As with transforming any global supply chain, it doesn’t happen overnight
Anna Gedda, head of sustainability at the H&M Group says that they have made significant progress toward ensuring that their supply chain is free of ancient and endangered forest fibers. But, she says, “as with transforming any global supply chain, it doesn’t happen overnight and we will continue to work with Canopy and our supply chain partners to reach our target of zero tolerance for ancient and endangered forest fibre.”
Nicole grew up in Sydney, Australia. “Although I’m definitely a city slicker, my grandmother had an infectious love of wild places which I was lucky to inherit.” She describes how the intensity of being in the Australian bush experiences was woven into the core of her being from an early age. “It’s hot. There is a cacophony of sound: it’s loud with cicadas and birds. The heat releases the smell of eucalyptus oils so there is a pungency as well,” she says.
Nicole describes her move from Australia to Canada, where she is currently based, as a move to the belly of the beast of consumerism. It was this move that triggered the launch of Canopy and gave her agency and “an opportunity to contribute to shifting the impacts that global supply chains, like those of the fashion industry, have on our forest eco systems and frontline communities”.
Forests are absolutely critical for biodiversity
Canopy recognizes the world’s forests are important for reasons other than being critical carbon storehouse. They also play an important role in the indigenous and traditional communities in terms of cultural practice and physical and economic sustenance. Forests are absolutely critical for biodiversity and there is a growing body of science pointing to the importance of forests in the precipitation cycle.
Besides working with corporate customers, like H&M and Woolworths, the organization works with about 20 to 30 big global paper mills. There is a high level of corporate concentration in the pulp supply chain. The top 10 viscose producers control 70% to 75% of the world’s viscose production. Nicole says that there is a similar kind of production concentration within the packaging and paper industries. Using criteria developed by Canopy, the certification body Rain Forest Alliance conducts audits with various viscose producers.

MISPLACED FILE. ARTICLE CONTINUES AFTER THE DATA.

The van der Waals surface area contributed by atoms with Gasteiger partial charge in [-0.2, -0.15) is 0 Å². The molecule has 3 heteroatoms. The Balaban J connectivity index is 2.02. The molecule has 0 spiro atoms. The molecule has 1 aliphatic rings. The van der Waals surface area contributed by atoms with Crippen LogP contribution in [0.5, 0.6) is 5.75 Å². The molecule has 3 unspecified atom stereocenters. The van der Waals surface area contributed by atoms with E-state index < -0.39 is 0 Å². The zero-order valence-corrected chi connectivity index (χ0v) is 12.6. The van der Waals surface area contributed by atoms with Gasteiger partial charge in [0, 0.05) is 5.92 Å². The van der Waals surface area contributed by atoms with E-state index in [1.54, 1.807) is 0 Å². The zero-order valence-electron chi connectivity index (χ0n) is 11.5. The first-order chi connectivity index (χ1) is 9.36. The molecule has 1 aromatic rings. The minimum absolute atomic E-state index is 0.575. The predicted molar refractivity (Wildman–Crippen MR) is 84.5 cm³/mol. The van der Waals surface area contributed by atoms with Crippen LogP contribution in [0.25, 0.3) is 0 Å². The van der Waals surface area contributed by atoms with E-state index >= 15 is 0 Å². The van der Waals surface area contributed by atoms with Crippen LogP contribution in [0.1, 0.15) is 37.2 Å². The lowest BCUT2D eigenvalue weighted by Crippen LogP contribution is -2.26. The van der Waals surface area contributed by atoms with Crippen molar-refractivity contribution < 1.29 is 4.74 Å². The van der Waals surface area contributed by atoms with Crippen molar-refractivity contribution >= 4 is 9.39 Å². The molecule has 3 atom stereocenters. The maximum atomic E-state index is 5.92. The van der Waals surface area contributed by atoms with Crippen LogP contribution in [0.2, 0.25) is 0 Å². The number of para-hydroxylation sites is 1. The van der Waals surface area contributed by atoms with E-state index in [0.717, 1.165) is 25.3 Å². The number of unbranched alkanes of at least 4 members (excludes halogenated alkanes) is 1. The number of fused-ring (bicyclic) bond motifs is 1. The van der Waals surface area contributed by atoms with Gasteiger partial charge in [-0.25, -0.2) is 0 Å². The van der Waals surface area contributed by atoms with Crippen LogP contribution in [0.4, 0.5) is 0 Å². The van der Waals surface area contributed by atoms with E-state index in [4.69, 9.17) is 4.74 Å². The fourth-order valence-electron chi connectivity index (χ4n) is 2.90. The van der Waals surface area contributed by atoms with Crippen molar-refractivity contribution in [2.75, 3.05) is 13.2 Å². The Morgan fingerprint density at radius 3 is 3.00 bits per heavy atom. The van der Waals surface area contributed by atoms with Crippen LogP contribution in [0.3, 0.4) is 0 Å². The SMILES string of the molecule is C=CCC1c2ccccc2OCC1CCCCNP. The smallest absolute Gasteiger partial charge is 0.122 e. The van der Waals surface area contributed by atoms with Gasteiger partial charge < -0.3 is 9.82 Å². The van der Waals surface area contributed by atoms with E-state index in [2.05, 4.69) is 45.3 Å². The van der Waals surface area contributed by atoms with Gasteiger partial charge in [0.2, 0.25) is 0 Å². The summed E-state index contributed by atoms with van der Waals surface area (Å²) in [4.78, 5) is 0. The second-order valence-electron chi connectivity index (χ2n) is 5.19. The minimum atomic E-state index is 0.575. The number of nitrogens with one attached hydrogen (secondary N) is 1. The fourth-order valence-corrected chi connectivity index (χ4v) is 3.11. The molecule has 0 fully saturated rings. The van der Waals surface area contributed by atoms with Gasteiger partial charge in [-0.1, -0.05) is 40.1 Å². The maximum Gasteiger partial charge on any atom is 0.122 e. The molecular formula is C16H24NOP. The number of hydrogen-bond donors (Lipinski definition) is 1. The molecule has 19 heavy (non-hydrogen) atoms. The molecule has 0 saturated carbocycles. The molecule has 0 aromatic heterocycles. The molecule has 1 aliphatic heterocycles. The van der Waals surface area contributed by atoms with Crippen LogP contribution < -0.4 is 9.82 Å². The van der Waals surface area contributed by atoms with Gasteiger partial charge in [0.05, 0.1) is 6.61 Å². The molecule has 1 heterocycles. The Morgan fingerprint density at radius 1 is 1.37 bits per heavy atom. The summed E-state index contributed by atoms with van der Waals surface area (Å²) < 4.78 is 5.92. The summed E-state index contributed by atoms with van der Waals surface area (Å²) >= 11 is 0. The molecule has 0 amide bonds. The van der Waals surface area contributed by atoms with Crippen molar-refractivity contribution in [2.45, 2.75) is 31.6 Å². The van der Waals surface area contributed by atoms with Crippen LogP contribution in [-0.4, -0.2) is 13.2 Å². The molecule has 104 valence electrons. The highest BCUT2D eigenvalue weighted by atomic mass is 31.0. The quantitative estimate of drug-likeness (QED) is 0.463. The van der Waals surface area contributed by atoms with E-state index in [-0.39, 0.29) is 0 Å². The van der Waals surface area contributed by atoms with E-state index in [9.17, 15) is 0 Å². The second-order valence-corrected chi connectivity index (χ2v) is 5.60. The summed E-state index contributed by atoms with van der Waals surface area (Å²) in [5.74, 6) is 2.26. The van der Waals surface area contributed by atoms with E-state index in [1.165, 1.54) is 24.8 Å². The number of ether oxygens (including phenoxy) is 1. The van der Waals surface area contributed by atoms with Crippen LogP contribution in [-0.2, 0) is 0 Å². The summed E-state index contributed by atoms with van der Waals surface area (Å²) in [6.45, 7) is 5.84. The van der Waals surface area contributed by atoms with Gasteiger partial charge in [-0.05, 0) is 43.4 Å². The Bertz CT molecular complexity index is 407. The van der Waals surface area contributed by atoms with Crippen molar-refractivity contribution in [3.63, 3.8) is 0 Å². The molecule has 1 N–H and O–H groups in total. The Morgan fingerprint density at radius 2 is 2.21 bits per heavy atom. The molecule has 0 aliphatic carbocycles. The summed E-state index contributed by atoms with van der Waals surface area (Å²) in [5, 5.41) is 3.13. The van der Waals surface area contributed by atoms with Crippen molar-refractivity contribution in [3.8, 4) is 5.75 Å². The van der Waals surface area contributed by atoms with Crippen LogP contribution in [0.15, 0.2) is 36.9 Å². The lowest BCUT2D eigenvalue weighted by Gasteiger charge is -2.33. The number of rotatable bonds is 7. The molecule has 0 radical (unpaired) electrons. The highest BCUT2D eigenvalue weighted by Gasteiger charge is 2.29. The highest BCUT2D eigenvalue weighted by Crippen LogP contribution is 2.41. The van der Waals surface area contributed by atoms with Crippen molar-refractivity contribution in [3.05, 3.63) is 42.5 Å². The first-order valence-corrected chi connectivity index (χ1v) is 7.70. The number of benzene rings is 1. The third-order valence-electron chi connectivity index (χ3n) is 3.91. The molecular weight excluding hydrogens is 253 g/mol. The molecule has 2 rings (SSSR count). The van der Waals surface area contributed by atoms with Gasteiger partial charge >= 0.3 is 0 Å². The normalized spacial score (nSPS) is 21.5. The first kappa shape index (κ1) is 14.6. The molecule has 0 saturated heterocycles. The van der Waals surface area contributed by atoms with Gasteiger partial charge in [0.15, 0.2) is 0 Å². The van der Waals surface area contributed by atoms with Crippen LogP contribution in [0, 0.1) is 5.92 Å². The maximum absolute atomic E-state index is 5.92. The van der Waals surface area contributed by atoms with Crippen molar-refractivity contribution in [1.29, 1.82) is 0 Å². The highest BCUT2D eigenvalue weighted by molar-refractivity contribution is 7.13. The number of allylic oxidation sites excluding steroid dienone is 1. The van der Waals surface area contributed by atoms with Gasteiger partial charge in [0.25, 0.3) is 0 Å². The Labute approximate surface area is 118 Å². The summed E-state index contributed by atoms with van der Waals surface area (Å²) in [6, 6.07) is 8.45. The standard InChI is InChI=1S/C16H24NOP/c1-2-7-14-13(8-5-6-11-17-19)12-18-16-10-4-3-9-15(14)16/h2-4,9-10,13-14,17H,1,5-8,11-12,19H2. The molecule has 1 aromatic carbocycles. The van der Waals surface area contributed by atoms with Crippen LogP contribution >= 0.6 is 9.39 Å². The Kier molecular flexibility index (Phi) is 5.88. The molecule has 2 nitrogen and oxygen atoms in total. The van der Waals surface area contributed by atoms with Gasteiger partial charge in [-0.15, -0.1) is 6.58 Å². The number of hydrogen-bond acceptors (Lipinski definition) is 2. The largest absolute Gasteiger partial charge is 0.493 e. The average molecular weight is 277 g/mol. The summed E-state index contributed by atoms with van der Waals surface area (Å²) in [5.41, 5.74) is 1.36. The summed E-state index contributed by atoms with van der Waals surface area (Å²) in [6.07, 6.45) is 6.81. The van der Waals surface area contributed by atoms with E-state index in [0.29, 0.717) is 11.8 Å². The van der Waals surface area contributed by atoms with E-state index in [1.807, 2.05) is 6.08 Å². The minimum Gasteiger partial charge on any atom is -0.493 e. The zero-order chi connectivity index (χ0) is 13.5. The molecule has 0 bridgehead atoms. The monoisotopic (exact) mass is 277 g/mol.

Nicole says that although they are a lean operation, they are always focused on how they can magnify their impact and are global in scope. “We don’t want to shift one person’s problem to another’s backyard,” she says.
Canopy is currently producing a map of the word’s ancient and endangered forests to help customer companies assess if they are sourcing from ancient and endangered forests. “We work on solutions. We want to transform the impact we’re currently having on these really fragile ecosystems. They are so critical for so many things, for the species we share this planet,” says Nicole.
Besides protecting the forests, one of Canopy’s goals is to increase the use of recycled clothing or left over straw from the food grain harvest or non-wood alternatives as feedstock for man-made cellulosics. “We’re working with 6 to 8 disruptive technology entrepreneurs in that space to provide those solutions,” she says.
Taking care of what trees are felled for the wood pulp takes care of one environmental issue in the production of viscose. There is another whole can of worms that other crews are sorting out. Recently the Changing Markets Foundation reported that it had found toxic run-off into rivers next to factories which was destroying subsistence agriculture and had been linked to higher incidence of serious diseases such as cancer in local populations. It also found that “communities living near some of the plants spoke of a lack of access to clean drinking water and sickening smells that were making life unbearable”. This is another story.
For now, be happy that Nicole and her team are tackling the destruction of ancient and endangered forests.
This article first appeared in Business Day.